‘The only thing we grow in the Faroes is grass.’ That was what our guide, Ingigerð, told us on a windy Friday afternoon as she took us on a tour of Tórshavn, the Faroese capital. As I explored the islands over the next 24 hours, I started to think she was right – everywhere I turned was a blanket of rich turf-green grassland, punctuated only by shaggy sheep, deep-cut ravines and the occasional smattering of pastel-coloured houses. On the Saturday evening, however, that opinion changed – after dining at KOKS, my eyes were opened to a whole world of home-grown Faroese ingredients.
The brainchild of head chef Poul Andrias Ziska, this pioneering Nordic restaurant ‘distils taste and smell from the Faroese landscape’ in its unique food. The mantra here is simple: with produce sourced only on the islands (or their Nordic neighbours), the avant-garde chefs create dishes using age-old Faroese practices such as drying, fermenting, salting and smoking with the aim of ‘transforming ancient culinary tradition into modern delicacies’. The whole ambiance is one of championing Faroese culture – even the waitresses join in, kitted out in woollen skirts and patent shoes especially designed by Faroese knitwear company, Guðrun & Guðrun. After relocating from its Tórshavn home of Hotel Føroyar to the little hamlet of Kirkjubøur, the restaurant must have one of the most spectacular dining settings in Europe, with floor-to-ceiling windows that allow you to marvel at the dramatic landscape that is being replicated on your plate.
The view from the dining room is quite spectacular – especially when the sun shines! © Laura Pidgley
There is no à la carte menu at KOKS – instead you are treated to a seemingly never-ending buffet of dishes picked by the chefs depending on what’s in season. Almost all ingredients, bar the wine, are grown, cultivated, shot or fished on the archipelago. Our 16-course extravaganza kicked off with an eclectic array of appetisers, ranging from bite-sized amuse-bouches to more complex starters: toasted porridge oats with cheese; mahogany clam with kelp gel and dill foam; skerpikjøt (wind-dried mutton) on a bed of lichen; and a single leek dressed in pungent ransom. The sixth appetiser saw their take on the Faroese national dish of fermented cod, served with lamb tallow cream and góðarað (a traditional Scandinavian cracker). My favourite of the bunch – shaved horsemussel on a dried cod skin cracker – was nothing more than a mouthful (but what a mouthful it was!)
The chefs carefully craft the second appetiser of mahogany clam © Laura Pidgley
After a quick refresher of rhubarb compote, we swiftly moved on to the mains. The first of these was my favourite (and best-looking) dish of the entire night – rich, salty raw codfish served with a peppery watercress salad and fresh cheese. Next came capelin roe with poached basket crab, elderflower and a caramelised onion sauce – a special dish, our waitress informed us, as capelin are so small it takes 12 to produce just one serving. We continued on our seafood journey with a pan-fried langoustine smoked in pine, before tucking in to grilled skate alongside white asparagus and pesto, and porbeagle shark on a bed of nettles.
Shaved horsemussel on dried cod skin © Laura Pidgley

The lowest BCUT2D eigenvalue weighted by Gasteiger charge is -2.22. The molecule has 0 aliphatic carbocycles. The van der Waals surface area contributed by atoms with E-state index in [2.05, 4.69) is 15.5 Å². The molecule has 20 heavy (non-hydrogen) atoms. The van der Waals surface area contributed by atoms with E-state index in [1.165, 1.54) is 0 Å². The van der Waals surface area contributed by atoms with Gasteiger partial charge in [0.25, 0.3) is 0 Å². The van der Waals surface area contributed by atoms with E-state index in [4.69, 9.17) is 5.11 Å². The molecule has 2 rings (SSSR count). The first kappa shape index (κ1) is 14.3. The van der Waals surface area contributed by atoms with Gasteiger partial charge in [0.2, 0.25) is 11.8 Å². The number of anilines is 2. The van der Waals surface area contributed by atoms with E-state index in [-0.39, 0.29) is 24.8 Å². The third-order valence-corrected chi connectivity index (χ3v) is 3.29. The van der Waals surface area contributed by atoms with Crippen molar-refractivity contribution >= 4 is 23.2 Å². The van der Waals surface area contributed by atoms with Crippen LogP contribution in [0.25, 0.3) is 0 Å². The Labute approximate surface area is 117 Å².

It was Course 13, though, that proved to be unlucky for some – ræst mutton. Years ago, with few trees on the islands and no salt production due to the adverse weather conditions, the Faroese could not smoke or salt meat to preserve it, and had to leave it to ferment in the sea air. It’s still a popular method of preservation today, and produces a flavour adored by the Faroese, but often abhorred by foreigners. Washed down with a traditional Ræst beer (our only Faroese drink of the night, made with baking powder rather than yeast), I actually found the ræst lamb quite enjoyable – chewy, but undeniably rich. I was on my own in that opinion however, as majority of my fellow diners turned green after just one mouthful.
The fairest of them all – raw codfish on a watercress and fresh cheese salad © Laura Pidgley
Following a quick cup of tea (served cold, with lemon verbena and thyme), we were treated to dessert. ‘The first comes from things grown in the back garden, and the second with things from the front’, our waitress told us. It was at this point that our guide’s words resonated true, as we were served frozen grass with sorrel ice cream. Another crowd divider, although this time I was on the side of those unconvinced – it really did just taste like grass. After 15 extremely savoury dishes, the second dessert provided that much-needed sweet kick – dulse and blueberry with a speckling of chocolate chips.
The grass is always greener with sorrel ice cream © Laura Pidgley
Although you might not enjoy every dish put in front of you, that doesn’t matter. At KOKS, dinner is so much more than just a meal – it’s a culinary adventure through unknown ingredients, methods and flavour combinations, and one that you’re unlikely to experience anywhere else. Long dominated by the likes of Copenhagen's Noma, Nordic cuisine has a new star, and it's proving that the grass – and all other ingredients – might just be greener on the Faroe Islands.
The menu at KOKS starts at 1.085DKK, plus 985/4885DKK for the wine/juice pairing, including tea/coffee and sweets. Flights from Edinburgh to Vágar are run by Atlantic Airways.